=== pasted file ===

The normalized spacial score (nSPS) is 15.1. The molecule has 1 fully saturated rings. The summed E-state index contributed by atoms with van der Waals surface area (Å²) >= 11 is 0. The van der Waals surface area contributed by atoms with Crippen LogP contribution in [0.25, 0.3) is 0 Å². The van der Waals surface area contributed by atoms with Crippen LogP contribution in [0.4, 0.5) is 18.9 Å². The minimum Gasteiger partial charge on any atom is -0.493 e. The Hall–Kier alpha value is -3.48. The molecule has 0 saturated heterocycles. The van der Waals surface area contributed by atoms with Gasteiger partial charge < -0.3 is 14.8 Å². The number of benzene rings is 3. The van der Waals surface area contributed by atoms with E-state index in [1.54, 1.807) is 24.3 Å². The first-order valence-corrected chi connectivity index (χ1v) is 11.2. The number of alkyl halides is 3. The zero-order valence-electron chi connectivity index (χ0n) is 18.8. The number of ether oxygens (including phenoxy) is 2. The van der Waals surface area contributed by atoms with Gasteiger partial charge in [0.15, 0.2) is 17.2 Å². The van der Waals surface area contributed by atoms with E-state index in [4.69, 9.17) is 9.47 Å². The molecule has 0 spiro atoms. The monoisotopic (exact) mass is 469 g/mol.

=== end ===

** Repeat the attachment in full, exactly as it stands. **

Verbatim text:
The normalized spacial score (nSPS) is 15.1. The molecule has 1 fully saturated rings. The summed E-state index contributed by atoms with van der Waals surface area (Å²) >= 11 is 0. The van der Waals surface area contributed by atoms with Crippen LogP contribution in [0.25, 0.3) is 0 Å². The van der Waals surface area contributed by atoms with Crippen LogP contribution in [0.4, 0.5) is 18.9 Å². The minimum Gasteiger partial charge on any atom is -0.493 e. The Hall–Kier alpha value is -3.48. The molecule has 0 saturated heterocycles. The van der Waals surface area contributed by atoms with Gasteiger partial charge < -0.3 is 14.8 Å². The number of benzene rings is 3. The van der Waals surface area contributed by atoms with E-state index in [1.54, 1.807) is 24.3 Å². The first-order valence-corrected chi connectivity index (χ1v) is 11.2. The number of alkyl halides is 3. The zero-order valence-electron chi connectivity index (χ0n) is 18.8. The number of ether oxygens (including phenoxy) is 2. The van der Waals surface area contributed by atoms with Gasteiger partial charge in [0.15, 0.2) is 17.2 Å². The van der Waals surface area contributed by atoms with E-state index in [4.69, 9.17) is 9.47 Å². The molecule has 0 spiro atoms. The monoisotopic (exact) mass is 469 g/mol.